Yet, at the end of the day, it was the Western leaders who made the biggest concessions at Potsdam. Primarily due to the fact that, even before the Potsdam Conference had begun, Stalin had been able to use his army to drive his belt of protection all the way up to 30 miles east of Berlin, use his army to set up governments sympathetic to Moscow, and consequently use his army to ensure Soviet domination of eastern Europe for the next half century.
In conclusion: When one really thinks about it, the Potsdam Conference should’ve been a time of celebration. It should’ve been the most harmonious and most hopeful of the Big Three conferences. In short, it should’ve marked the start of a new era of good feeling among the Allied powers now that their common foe, Nazi Germany, had been defeated.
Unfortunately, it didn’t turnout that way – and in practical terms, there was really no chance that it ever would. This can be realized at the very first meeting between the Soviet leader and American President on July 17th.
At that lunch, Stalin had told Truman that he wanted to cooperate with the United States in peace as in war. “But in peace, that would be more difficult…” the Soviet leader would admit, immediately filling the Little White House with tension.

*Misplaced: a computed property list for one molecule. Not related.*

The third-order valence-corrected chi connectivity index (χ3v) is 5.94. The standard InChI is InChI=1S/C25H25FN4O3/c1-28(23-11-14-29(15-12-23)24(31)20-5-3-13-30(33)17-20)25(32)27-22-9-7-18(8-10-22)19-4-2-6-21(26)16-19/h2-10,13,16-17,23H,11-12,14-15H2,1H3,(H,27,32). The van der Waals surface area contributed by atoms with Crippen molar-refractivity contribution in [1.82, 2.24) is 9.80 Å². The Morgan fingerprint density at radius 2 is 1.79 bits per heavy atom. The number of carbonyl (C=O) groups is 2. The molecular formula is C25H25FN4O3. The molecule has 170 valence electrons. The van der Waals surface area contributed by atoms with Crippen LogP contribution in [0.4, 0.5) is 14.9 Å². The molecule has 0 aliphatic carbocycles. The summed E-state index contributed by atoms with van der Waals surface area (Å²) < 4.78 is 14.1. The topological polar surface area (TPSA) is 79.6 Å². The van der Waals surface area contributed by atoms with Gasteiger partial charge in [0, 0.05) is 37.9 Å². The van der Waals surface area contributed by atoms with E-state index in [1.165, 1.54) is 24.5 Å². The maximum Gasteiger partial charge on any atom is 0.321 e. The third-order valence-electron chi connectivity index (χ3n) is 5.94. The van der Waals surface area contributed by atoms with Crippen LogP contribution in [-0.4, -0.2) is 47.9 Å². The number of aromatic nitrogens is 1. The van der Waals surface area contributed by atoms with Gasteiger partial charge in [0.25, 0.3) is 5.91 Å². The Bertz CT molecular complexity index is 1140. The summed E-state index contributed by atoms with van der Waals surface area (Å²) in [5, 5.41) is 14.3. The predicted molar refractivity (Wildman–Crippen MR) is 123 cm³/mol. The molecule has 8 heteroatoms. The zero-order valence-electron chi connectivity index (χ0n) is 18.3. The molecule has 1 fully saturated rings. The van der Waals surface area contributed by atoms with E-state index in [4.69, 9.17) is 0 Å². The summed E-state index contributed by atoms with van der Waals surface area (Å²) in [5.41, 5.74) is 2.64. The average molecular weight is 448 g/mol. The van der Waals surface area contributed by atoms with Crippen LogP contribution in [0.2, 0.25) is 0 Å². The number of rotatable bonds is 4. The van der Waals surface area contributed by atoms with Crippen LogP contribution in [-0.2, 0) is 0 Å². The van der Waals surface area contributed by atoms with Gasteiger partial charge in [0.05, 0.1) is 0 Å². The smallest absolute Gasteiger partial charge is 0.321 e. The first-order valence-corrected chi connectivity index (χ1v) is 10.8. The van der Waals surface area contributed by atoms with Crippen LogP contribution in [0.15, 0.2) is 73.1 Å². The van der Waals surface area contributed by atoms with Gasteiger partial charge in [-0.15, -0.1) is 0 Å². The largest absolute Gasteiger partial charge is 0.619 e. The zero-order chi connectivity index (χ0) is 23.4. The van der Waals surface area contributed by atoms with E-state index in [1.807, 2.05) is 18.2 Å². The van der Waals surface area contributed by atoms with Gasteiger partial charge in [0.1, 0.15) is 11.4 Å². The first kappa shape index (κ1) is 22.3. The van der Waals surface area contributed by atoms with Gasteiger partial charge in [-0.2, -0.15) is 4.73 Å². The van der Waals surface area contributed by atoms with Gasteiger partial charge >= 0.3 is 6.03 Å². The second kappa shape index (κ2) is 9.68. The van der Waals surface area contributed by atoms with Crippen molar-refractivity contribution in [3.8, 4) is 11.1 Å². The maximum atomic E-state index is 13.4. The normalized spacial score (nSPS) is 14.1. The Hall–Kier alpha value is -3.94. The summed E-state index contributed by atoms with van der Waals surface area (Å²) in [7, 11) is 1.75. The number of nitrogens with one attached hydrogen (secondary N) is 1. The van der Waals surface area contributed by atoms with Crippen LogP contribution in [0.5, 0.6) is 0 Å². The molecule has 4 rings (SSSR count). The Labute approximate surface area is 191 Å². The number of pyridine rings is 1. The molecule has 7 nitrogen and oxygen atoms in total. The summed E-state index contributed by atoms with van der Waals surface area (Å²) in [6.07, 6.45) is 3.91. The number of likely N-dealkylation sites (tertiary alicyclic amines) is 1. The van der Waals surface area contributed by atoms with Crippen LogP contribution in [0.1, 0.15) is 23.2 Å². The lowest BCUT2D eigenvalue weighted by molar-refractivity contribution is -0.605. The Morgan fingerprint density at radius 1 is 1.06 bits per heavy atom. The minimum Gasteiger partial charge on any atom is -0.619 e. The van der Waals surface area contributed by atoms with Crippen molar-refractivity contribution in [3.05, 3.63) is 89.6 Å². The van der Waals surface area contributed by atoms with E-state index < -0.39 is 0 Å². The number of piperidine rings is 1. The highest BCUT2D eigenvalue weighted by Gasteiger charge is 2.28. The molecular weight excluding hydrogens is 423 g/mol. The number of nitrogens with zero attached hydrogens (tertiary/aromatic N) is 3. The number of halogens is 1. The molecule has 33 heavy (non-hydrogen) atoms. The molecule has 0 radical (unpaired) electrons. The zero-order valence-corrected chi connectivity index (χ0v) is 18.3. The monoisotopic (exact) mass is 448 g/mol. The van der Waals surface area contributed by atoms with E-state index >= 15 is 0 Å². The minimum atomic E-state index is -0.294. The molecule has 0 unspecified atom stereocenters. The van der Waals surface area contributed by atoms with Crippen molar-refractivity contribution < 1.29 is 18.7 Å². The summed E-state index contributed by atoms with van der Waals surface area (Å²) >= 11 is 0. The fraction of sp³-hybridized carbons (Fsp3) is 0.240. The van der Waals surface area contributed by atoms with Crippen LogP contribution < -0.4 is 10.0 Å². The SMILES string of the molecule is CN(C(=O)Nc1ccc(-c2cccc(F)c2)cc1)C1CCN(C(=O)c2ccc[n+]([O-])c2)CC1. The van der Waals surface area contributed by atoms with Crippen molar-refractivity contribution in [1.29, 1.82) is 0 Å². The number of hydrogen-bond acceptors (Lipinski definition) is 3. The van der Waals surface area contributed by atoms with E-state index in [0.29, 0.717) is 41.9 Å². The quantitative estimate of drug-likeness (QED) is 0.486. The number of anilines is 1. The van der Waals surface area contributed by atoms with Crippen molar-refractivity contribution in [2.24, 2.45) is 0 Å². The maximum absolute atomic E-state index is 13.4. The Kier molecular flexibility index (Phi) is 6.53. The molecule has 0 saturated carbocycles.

And this underlying tension that was felt in the beginning remained in tact all the way to the very end.
Sometimes it resulted in outbursts like at the twelfth plenary session when Truman made a personal plea to Stalin to agree to internationalize certain waterways, which he believed would lubricate trade in political postwar Europe.
“Marshal Stalin,” Truman said, “I have accepted a number of compromises during this conference…I make a personal request now that you yield on this point.”
Truman was simply asking that this issue remain a subject for future discussion.
“Nyet!” Stalin yelled out. Then he spoke English for the first time all conference to make himself crystal clear, “No, I say no!”